When you file for divorce, you likely accept that you will lose some of your personal property. Under the equitable distribution rules applied in Utah divorces, you and your spouse both have an interest in marital income and any other assets acquired during your marriage.
The longer you remained married and the closer you are to retirement age, the more concerned you may feel about your retirement resources. You may worry that you won’t have very long to rebuild your savings depending on what happens with your retirement accounts in your divorce.
How much of your account is at risk?
Your spouse may have a claim to an equitable share
The equitable property division rule in Utah grants both spouses an interest in the financial success of the other. Whatever either of you earned during the marriage will be subject to division in your divorce. Deposits to your retirement account are potentially at risk of division. In fact, interest accrued on older deposits and employer-matching contributions made during the marriage are subject to division just like those contributions made with marital income.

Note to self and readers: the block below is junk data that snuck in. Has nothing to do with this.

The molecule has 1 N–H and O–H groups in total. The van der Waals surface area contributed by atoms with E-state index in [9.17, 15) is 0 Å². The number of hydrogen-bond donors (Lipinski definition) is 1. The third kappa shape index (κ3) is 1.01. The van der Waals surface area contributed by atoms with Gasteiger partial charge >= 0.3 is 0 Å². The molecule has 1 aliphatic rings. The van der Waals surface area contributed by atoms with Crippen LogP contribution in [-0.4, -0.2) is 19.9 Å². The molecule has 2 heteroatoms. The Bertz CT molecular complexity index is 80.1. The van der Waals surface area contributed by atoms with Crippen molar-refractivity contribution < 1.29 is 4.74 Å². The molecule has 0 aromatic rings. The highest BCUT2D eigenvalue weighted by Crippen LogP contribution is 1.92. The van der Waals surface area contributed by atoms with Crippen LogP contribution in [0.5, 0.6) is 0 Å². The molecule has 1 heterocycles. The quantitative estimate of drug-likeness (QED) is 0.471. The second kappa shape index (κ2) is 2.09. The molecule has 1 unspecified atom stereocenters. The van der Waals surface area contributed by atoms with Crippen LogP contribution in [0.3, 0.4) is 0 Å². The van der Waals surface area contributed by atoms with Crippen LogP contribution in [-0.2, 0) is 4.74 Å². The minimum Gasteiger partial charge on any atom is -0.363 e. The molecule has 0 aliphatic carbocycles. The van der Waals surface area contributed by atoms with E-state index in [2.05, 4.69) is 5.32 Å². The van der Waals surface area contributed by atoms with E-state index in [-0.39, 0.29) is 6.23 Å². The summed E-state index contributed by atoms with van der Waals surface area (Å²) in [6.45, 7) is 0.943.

Equitable distribution rules mean that there is a lot of nuance in property division litigation, and therefore outcomes are hard to predict. The judge might split a retirement account equally in half or could let one spouse keep the entire account while granting the other different property worth a comparable amount.
You shouldn’t lose money to fees and taxes
Provided that a judge orders you to divide your retirement accounts or approves a property division settlement that includes account division, you won’t have to worry about your account balance dwindling even lower due to fees and taxes.
So long as one of your lawyers drafts a qualified domestic relations order (QDRO) and submits it to the plans administrator managing the retirement account, it is possible to divide the savings into two separate accounts without incurring penalties like you would for an early withdrawal. The timely creation of a QDRO and its submission to the appropriate parties are both crucial steps, as the division of the account is not automatic.
Learning more about what you can expect to happen to your retirement savings in Utah property division proceedings will help you prepare for your upcoming divorce.